And Oreo’s panel was just one of many, many marketing and brand-based keynote and speaker events. To say they dominated the lineup is a generous understatement.

The brand invasion isn’t all bad

taco bell feedthebeat

SXSWi used to be about tech and social startups … starting up. Now there are a few things happening: First, a lot – and I mean, a lot – of these startups are business-to-business operations. Leveraging users’ social-networking data (on networks that were, in some cases, launched at SXSW – go figure) is a huge focus now, and for every user-facing product, there are 10 business-facing ones.

Second, there’s no shortage of hashtag-happy brands at SXSW. Taco Bell’s #FeedTheBeat campaign connected fans to bands during concerts in a variety of ways. Dorito’s 62-foot tall vending machine allowed concert-goers to tweet to activate it. You were encouraged to use the appropriate hashtags and @handles so that during the shows, you could watch yourself interacting with the band in real-time (which plays wildly into the self-gratification monster-wonder that is SXSW, but that’s another story).

There are two ways to react to the overlapping evolution of Twitter and SXSW. The first is the easiest and most obvious: scathing criticism. Corporations pushing out the little guy, taking an independently created project and turning it into a tool for profit. No one on the consumer side of the market wants to feel like they’re being sold to, especially during something that they paid for (at SXSW, you pay for that badge with money, on Twitter, you pay for that account with your personal data).

The more nuanced reaction: Social networks are making branding and marketing better. Is it too insanely optimistic to suggest that by looking at real social interactions and real consumer-created data could improve the ads we see? Is it just ridiculously hopeful to think that using hashtags and Instagram generates more personal, interesting advertising campaigns that our brains won’t instantly ignore?

It’s really easy to see these big brands taking over SXSW – and Twitter, for that matter – and cry foul. Calling what’s happening anything short of an “invasion” may be naive, but at least we’re benefitting from it. In what pre-social-marketing world would Taco Bell create a documentary featuring some of the hottest up-and-coming bands interacting with fans during concerts it paid for? And how would any mindless thing you posted to Instagram be found in the noise and chaos of a giant festival and integrated into something you care about?

…And those of us who love things like Twitter, SXSW, Facebook, Vine, and Instagram … we should know that marketing is the only viable thing that can keep them going.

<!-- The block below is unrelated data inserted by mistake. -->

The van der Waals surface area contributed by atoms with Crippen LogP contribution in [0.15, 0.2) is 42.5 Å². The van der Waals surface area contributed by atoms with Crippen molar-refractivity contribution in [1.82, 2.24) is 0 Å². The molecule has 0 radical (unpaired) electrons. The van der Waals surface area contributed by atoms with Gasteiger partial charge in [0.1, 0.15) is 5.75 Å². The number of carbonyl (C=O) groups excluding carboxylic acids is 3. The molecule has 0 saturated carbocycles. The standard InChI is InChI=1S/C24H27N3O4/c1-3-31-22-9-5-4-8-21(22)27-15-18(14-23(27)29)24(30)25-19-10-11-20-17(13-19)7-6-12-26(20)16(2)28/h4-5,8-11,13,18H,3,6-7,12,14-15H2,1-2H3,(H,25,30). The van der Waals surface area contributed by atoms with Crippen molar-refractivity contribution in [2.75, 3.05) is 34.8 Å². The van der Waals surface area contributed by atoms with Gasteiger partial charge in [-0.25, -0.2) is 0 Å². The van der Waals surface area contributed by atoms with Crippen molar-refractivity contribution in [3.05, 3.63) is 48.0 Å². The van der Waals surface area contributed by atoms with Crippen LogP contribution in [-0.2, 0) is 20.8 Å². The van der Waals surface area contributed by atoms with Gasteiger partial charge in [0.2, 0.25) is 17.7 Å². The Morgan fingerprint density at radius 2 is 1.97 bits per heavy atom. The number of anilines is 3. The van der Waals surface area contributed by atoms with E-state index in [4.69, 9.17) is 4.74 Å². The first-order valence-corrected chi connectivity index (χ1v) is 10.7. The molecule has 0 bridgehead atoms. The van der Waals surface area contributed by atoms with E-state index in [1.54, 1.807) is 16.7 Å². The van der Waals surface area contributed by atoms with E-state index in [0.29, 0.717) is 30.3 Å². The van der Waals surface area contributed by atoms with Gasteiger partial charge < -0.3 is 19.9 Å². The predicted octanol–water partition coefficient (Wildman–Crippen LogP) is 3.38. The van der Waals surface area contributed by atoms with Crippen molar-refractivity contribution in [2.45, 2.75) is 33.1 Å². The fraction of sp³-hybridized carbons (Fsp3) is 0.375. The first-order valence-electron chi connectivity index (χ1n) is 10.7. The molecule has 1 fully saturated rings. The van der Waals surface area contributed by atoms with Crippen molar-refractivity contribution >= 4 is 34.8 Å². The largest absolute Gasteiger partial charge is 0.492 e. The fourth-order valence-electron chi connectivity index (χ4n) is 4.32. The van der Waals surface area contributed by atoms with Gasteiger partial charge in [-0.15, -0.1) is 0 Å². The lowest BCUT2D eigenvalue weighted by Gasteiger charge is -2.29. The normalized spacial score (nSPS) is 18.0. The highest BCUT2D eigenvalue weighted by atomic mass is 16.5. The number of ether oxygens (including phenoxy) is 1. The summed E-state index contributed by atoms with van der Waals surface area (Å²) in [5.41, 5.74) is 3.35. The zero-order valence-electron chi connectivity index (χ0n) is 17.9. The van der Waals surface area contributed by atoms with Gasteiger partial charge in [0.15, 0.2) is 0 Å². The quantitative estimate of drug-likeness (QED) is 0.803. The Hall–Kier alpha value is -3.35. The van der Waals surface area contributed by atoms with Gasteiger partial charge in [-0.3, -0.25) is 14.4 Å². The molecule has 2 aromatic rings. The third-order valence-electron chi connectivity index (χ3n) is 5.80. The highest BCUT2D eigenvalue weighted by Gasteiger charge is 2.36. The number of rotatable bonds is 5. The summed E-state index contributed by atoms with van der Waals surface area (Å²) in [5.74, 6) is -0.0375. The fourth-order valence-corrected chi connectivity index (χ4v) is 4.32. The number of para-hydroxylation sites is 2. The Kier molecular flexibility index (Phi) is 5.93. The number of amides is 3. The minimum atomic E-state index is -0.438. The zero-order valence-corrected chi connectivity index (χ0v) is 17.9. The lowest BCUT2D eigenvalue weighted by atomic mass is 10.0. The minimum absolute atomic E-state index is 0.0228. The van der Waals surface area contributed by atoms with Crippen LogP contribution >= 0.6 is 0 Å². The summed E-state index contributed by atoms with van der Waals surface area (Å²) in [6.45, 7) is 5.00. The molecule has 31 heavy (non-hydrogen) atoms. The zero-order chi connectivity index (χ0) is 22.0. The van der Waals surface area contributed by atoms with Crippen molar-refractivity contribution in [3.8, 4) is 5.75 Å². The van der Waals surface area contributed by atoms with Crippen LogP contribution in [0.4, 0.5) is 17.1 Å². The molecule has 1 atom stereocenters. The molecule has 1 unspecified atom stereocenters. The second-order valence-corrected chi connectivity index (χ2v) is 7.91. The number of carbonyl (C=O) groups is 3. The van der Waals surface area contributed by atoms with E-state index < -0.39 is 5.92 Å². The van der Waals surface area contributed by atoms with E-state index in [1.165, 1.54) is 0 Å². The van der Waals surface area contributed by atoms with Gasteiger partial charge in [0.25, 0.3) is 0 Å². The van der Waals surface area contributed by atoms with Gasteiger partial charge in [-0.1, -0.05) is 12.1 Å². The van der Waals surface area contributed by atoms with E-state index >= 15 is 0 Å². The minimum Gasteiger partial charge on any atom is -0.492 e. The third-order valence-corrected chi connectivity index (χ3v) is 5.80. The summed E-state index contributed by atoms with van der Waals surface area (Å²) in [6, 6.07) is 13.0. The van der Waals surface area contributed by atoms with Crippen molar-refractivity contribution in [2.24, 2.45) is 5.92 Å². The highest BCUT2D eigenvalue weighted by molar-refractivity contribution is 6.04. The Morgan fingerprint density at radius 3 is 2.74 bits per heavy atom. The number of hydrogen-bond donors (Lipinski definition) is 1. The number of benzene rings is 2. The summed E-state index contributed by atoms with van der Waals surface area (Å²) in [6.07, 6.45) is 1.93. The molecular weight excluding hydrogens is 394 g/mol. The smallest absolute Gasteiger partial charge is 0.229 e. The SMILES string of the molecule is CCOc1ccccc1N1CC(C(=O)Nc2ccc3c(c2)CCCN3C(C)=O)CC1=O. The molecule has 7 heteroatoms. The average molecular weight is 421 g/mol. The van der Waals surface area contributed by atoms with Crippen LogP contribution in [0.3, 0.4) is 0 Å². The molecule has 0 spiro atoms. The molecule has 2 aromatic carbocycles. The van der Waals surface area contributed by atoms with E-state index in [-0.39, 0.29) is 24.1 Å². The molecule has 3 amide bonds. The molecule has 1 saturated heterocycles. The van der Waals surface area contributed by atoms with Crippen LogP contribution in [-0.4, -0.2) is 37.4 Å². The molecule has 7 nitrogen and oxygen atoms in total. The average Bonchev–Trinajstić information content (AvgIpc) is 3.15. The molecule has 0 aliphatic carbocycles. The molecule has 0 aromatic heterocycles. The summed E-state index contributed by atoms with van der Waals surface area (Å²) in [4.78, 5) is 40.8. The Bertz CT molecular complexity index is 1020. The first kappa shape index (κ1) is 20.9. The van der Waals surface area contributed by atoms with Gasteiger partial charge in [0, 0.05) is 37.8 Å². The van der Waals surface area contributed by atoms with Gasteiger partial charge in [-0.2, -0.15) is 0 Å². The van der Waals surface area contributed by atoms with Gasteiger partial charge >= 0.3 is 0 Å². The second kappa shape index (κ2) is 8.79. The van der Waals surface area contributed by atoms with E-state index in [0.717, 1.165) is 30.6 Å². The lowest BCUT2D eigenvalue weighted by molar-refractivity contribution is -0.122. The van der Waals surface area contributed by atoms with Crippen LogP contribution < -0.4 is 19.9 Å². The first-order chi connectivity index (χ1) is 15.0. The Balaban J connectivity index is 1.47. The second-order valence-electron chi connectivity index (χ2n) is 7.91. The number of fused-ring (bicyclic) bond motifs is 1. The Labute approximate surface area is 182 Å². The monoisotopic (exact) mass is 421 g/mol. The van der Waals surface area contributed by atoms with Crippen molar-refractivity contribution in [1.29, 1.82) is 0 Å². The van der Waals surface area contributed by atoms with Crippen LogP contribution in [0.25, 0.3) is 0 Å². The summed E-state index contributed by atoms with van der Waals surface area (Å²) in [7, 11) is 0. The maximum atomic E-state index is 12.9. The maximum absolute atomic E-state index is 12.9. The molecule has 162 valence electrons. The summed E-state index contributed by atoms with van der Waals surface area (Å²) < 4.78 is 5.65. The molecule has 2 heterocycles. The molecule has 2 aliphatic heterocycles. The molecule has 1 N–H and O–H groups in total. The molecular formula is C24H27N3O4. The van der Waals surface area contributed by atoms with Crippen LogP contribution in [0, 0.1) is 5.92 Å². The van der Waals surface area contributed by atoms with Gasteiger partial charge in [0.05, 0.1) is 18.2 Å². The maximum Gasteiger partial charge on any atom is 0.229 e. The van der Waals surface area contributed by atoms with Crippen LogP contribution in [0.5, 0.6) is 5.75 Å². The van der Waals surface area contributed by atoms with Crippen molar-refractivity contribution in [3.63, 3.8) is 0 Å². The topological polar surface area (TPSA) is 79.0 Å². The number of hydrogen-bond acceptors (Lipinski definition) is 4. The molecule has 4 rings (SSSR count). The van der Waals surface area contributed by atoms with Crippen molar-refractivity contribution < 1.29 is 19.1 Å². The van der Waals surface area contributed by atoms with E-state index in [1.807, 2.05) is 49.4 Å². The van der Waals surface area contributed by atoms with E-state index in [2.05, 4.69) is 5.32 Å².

If you don’t care about the Dorito’s vending machine and the concert it paid for, then don’t hashtag. It’s very easy to not be a participant.

Yes, brand names and logos and icons are stamped all over everything, and we’re in danger of some serious ad creep taking over – but here’s the thing: Why should we care? Advertising isn’t going anywhere, and those of us who love things like Twitter, SXSW, Facebook, Vine, and Instagram … we should know that marketing is the only viable thing that can keep them going. (Unless we want to pay. Oh wait, you’d rather sacrifice your firstborn than pay for Facebook? That’s what I thought.)

So if that’s the case, then I for one am fully in favor of online marketing and advertising campaigns getting better and less artificial. There’s always going to be a taste of forced serendipity with these things, but as long as I’m not gagging on it, that’s an improvement. And sure, we are on the slipperiest of slopes – and that means it’s our job to keep everybody in line and loudly voice when ads and content are overlapping too much.

SXSW and Twitter are really one in the same: Both born out of a pure place; the desire to discover and learn and connect. And now, they’ve grown into something else, with wider reaches, broader scopes, and yes, beyond the user-only audience. We made them, but they aren’t just for us anymore.

But long live the #hashtag, and long live #SXSW. We might not own you anymore, but you’ve been released into this wild world of social networking. Fly free, keep on walking that fine line, and try not to forget your roots – because what made you can also end up destroying you.

Top image (CC): Brian Solis